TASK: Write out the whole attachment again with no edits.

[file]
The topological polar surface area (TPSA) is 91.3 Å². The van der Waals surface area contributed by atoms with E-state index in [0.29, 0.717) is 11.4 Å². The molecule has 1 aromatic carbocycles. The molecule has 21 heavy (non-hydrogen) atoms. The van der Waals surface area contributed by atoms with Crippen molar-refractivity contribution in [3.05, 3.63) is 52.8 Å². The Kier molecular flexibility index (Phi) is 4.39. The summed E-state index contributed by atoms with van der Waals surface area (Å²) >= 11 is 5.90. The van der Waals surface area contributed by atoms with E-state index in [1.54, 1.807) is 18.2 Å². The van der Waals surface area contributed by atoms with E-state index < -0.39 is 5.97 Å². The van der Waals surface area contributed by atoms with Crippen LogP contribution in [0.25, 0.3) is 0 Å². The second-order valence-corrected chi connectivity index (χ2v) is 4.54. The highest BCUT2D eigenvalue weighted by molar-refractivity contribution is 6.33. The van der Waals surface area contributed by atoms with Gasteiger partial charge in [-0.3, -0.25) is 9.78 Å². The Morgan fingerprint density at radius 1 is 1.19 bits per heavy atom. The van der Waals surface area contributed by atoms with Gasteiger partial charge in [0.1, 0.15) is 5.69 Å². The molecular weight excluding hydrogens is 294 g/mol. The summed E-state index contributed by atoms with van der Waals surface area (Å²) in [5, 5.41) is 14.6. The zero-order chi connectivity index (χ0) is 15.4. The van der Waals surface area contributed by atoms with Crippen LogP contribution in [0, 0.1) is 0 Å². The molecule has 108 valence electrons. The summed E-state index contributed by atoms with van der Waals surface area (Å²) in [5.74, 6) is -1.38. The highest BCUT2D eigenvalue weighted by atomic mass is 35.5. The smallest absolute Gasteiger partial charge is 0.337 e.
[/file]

The topological polar surface area (TPSA) is 91.3 Å². The van der Waals surface area contributed by atoms with E-state index in [0.29, 0.717) is 11.4 Å². The molecule has 1 aromatic carbocycles. The molecule has 21 heavy (non-hydrogen) atoms. The van der Waals surface area contributed by atoms with Crippen molar-refractivity contribution in [3.05, 3.63) is 52.8 Å². The Kier molecular flexibility index (Phi) is 4.39. The summed E-state index contributed by atoms with van der Waals surface area (Å²) >= 11 is 5.90. The van der Waals surface area contributed by atoms with E-state index in [1.54, 1.807) is 18.2 Å². The van der Waals surface area contributed by atoms with E-state index < -0.39 is 5.97 Å². The van der Waals surface area contributed by atoms with Crippen LogP contribution in [0.25, 0.3) is 0 Å². The second-order valence-corrected chi connectivity index (χ2v) is 4.54. The highest BCUT2D eigenvalue weighted by molar-refractivity contribution is 6.33. The van der Waals surface area contributed by atoms with Gasteiger partial charge in [-0.3, -0.25) is 9.78 Å². The Morgan fingerprint density at radius 1 is 1.19 bits per heavy atom. The van der Waals surface area contributed by atoms with Gasteiger partial charge in [0.1, 0.15) is 5.69 Å². The molecular weight excluding hydrogens is 294 g/mol. The summed E-state index contributed by atoms with van der Waals surface area (Å²) in [5, 5.41) is 14.6. The zero-order chi connectivity index (χ0) is 15.4. The van der Waals surface area contributed by atoms with Crippen LogP contribution in [0, 0.1) is 0 Å². The molecule has 108 valence electrons. The summed E-state index contributed by atoms with van der Waals surface area (Å²) in [5.74, 6) is -1.38. The highest BCUT2D eigenvalue weighted by atomic mass is 35.5. The smallest absolute Gasteiger partial charge is 0.337 e.